The pro-inflammatory effects of low-toxicity low-solubility particles, nanoparticles and fine particles, on epithelial cells in vitro: the role of surface area

Claire Monteiller, Lang Tran, William MacNee, Steve Faux, Alan Jones, Brian Miller, Ken Donaldson

Research output: Contribution to journalArticlepeer-review

Abstract

Rats exposed to high airborne mass concentrations of low-solubility low-toxicity particles (LSLTP) have been reported to develop lung disease such as fibrosis and lung cancer. These particles are regulated on a mass basis in occupational settings, but mass might not be the appropriate metric as animal studies have shown that nanoparticles (ultrafine particles) produce a stronger adverse effect than fine particles when delivered on an equal mass basis.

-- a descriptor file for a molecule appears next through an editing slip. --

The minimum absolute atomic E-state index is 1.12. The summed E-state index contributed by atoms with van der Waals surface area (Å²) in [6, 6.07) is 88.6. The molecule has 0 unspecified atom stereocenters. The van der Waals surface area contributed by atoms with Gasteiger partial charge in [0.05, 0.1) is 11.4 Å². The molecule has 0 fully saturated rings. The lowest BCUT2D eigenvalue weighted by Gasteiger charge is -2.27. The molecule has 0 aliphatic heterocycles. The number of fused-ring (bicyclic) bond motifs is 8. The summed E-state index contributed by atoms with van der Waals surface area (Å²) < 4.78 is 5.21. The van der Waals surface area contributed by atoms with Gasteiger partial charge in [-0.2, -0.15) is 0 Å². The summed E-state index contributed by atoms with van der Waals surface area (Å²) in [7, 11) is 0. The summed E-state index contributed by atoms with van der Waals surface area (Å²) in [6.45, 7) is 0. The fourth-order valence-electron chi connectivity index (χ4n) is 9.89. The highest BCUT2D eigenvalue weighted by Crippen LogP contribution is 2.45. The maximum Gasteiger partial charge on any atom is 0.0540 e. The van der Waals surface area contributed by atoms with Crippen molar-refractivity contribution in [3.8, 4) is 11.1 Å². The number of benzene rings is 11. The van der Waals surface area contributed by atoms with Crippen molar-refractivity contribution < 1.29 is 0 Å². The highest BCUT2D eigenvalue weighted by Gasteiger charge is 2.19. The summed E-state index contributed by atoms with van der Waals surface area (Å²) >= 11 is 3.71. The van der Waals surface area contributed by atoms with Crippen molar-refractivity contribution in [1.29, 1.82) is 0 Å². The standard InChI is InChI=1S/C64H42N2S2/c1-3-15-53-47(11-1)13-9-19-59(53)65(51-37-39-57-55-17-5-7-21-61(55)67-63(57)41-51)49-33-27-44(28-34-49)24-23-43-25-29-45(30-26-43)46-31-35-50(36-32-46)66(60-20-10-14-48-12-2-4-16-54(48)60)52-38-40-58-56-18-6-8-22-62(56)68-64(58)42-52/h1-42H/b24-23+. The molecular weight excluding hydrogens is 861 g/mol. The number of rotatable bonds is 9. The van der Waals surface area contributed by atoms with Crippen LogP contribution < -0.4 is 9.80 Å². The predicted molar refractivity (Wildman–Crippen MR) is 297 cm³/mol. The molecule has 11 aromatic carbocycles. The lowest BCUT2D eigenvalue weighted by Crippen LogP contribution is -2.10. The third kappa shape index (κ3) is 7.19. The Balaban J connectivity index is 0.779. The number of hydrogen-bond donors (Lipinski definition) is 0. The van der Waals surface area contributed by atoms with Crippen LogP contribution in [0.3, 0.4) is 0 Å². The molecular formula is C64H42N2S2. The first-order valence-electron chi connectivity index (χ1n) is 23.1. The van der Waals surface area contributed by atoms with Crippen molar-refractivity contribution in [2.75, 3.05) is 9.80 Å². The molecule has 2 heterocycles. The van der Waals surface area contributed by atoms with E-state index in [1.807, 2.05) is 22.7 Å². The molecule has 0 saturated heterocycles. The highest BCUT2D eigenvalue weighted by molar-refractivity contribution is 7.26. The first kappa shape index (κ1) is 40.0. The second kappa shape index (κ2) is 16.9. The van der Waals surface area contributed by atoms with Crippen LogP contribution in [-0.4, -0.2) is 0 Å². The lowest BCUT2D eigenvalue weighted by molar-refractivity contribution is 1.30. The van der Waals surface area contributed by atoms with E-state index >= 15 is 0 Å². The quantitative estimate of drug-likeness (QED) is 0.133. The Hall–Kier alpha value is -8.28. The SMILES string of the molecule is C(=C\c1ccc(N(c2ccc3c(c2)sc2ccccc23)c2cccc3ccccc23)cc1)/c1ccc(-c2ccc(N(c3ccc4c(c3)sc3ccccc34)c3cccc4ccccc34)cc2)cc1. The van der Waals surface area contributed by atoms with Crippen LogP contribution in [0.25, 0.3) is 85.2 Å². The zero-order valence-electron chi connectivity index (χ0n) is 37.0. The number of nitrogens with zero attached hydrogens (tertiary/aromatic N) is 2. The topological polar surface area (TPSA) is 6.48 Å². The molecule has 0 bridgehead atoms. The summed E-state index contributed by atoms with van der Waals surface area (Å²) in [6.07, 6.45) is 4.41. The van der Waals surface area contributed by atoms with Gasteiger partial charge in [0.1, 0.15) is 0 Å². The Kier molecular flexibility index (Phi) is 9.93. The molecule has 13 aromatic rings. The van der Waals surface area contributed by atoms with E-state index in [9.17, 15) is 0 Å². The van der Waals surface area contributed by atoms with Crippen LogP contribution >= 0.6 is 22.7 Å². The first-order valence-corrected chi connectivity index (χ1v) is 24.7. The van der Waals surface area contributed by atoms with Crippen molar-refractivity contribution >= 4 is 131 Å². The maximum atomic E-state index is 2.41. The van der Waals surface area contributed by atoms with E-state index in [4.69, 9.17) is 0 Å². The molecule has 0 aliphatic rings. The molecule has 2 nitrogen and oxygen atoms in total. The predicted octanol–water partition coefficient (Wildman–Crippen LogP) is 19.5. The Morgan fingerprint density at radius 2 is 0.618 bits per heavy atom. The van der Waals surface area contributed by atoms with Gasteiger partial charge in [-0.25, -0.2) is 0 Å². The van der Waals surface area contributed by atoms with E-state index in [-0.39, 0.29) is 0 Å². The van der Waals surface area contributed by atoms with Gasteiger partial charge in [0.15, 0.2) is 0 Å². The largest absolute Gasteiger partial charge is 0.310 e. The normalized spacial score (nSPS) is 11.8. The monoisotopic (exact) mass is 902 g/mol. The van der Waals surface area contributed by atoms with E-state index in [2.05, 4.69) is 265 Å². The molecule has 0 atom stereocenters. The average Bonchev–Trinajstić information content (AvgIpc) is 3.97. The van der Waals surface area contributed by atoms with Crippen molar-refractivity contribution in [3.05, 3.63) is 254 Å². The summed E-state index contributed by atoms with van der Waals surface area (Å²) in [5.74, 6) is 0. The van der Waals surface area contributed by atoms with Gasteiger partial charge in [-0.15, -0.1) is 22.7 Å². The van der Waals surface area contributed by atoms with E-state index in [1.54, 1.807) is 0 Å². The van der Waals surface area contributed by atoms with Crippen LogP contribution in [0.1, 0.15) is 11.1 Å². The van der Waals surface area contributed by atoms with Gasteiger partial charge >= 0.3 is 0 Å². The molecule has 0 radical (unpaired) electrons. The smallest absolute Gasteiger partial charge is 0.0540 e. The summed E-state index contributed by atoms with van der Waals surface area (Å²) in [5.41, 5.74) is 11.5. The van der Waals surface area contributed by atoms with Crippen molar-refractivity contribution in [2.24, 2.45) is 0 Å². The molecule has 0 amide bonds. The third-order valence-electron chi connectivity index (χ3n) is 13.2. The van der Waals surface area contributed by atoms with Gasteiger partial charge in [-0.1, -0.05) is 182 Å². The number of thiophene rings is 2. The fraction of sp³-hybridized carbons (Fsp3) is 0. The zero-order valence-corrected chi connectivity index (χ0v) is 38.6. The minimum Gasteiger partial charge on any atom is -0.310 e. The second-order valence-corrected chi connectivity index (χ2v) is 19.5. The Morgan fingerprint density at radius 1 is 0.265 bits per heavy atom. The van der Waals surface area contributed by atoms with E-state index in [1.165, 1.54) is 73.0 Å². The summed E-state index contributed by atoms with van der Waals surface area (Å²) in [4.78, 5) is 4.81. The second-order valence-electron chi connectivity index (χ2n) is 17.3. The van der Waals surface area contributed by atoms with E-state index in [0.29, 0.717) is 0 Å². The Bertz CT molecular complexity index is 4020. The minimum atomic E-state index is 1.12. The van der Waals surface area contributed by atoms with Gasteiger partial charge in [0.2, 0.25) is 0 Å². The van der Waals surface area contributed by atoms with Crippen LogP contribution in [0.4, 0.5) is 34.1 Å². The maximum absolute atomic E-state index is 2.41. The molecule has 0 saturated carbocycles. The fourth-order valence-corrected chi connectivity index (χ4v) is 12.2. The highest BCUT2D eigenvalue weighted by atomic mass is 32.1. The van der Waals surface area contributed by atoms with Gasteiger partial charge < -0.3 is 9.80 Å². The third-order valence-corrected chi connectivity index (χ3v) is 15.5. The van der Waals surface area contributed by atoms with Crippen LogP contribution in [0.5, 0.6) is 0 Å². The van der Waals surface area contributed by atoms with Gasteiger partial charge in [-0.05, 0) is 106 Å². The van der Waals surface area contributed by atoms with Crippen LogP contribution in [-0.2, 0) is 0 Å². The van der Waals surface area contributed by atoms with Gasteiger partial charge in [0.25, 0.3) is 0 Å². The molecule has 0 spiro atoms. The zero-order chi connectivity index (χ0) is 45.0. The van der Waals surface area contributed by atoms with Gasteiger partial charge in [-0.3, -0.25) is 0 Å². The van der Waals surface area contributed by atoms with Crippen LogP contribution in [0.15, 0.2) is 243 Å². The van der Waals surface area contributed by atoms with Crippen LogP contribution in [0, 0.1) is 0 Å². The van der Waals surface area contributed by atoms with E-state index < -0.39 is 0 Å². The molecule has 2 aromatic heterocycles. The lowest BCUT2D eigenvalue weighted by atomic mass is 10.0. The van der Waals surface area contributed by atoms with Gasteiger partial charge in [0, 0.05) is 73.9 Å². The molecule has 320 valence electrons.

Original languageEnglish
Pages (from-to)609-15
Number of pages7
JournalOccupational and Environmental Medicine
Volume64
Issue number9
DOIs
Publication statusPublished - Sep 2007

Keywords

  • Cells, Cultured
  • Dose-Response Relationship, Drug
  • Epithelial Cells
  • Glutathione
  • Humans
  • Inhalation Exposure
  • Interleukin-8
  • Lung Neoplasms
  • Nanoparticles
  • Oxidative Stress
  • Particle Size
  • Particulate Matter
  • Pulmonary Fibrosis
  • Quartz
  • RNA, Messenger
  • Respiratory Mucosa
  • Titanium

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